Shooting film, a practice of acceptance
My journey into photography started when I was quite young. My father was a photographer in the air force and he found joy photographing nature and his beloved garden. Meanwhile, my mother was obsessed with documenting our lives. Using point and shoot cameras she would pose us perfectly for a quick image that my father would then craft into a photo album. Together my parents documented my youth. As I emerged into adulthood, I felt that I had to continue to document my life. My interest in photography grew in my late teens. I used self-portraiture as a way to discover my own identity.
I remember my first digital camera, a one megapixel Vivitar also known as an utter piece of crap. I still find it amazing how far cameras have come since I first started shooting. Once interested only in the number of pixels and how technically advanced the camera was, I’ve shot with many Nikons and a mirrorless Fujifilm kit. These days I now grab a camera for the feeling it gives me when I shoot – which is why I almost exclusively shoot film. This transition from digital to film has come with my own growth and confidence as a photographer. As I’ve come to trust my abilities, I feel I no longer need an unlimited amount of shots to achieve the image I want. To me, the surprise, joy, and disappointments from shooting film mirror the ups and downs of life. I use it as a practice to stop striving for perfection and rather, to accept what is.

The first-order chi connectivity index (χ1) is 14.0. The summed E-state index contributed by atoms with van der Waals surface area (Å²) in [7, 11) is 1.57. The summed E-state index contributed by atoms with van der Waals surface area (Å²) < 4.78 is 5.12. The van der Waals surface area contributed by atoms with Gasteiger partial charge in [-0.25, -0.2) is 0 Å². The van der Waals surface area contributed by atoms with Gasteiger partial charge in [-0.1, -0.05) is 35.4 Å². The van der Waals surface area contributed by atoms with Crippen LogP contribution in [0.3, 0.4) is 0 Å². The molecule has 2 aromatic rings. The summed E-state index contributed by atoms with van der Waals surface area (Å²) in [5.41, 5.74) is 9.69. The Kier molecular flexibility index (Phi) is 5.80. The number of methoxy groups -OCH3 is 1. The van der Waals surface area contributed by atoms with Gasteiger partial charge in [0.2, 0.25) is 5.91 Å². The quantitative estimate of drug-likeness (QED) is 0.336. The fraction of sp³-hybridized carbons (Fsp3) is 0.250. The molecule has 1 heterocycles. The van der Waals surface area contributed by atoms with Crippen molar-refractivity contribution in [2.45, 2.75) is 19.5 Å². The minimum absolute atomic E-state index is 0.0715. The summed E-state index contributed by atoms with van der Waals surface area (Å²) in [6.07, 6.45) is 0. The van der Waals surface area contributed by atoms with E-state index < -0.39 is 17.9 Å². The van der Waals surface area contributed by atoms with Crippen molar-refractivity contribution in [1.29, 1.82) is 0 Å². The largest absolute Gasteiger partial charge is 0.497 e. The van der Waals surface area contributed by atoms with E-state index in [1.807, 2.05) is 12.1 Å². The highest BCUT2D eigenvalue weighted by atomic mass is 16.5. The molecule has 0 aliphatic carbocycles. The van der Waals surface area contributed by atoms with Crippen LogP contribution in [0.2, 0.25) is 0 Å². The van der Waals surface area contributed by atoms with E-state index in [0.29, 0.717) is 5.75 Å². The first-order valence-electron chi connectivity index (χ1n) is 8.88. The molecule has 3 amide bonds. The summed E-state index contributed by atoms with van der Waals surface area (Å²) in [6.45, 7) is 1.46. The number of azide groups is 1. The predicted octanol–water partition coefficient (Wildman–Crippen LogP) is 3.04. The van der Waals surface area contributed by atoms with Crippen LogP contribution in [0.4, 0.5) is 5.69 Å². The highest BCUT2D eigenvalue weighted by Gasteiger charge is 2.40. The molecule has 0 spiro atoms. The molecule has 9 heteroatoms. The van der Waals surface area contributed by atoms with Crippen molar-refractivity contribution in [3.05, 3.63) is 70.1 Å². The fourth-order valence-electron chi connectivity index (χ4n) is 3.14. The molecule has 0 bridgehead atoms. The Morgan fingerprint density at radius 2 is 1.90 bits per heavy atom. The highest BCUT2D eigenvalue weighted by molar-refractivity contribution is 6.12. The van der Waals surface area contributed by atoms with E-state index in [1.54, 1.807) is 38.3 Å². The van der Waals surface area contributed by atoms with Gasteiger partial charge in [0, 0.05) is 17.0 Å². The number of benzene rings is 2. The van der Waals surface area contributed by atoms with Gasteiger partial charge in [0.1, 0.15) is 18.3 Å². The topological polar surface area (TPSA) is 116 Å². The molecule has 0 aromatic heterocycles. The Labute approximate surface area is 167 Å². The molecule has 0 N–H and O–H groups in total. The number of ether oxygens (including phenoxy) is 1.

My pivot into film photography happened for two reasons. First, no longer inspired to pick up my DSLR to then edit images on a computer – I felt that I had stopped shooting my daily life. I wanted to get back to that practice and film felt like the perfect outlet. The second reason was more urgent, my father was diagnosed with an aggressive form of cancer in 2020. I felt that I needed to capture him one more time on his cameras. Photography was a way for us to connect. Photographs of him are now artifacts that reassure me that he’ll always be with me.
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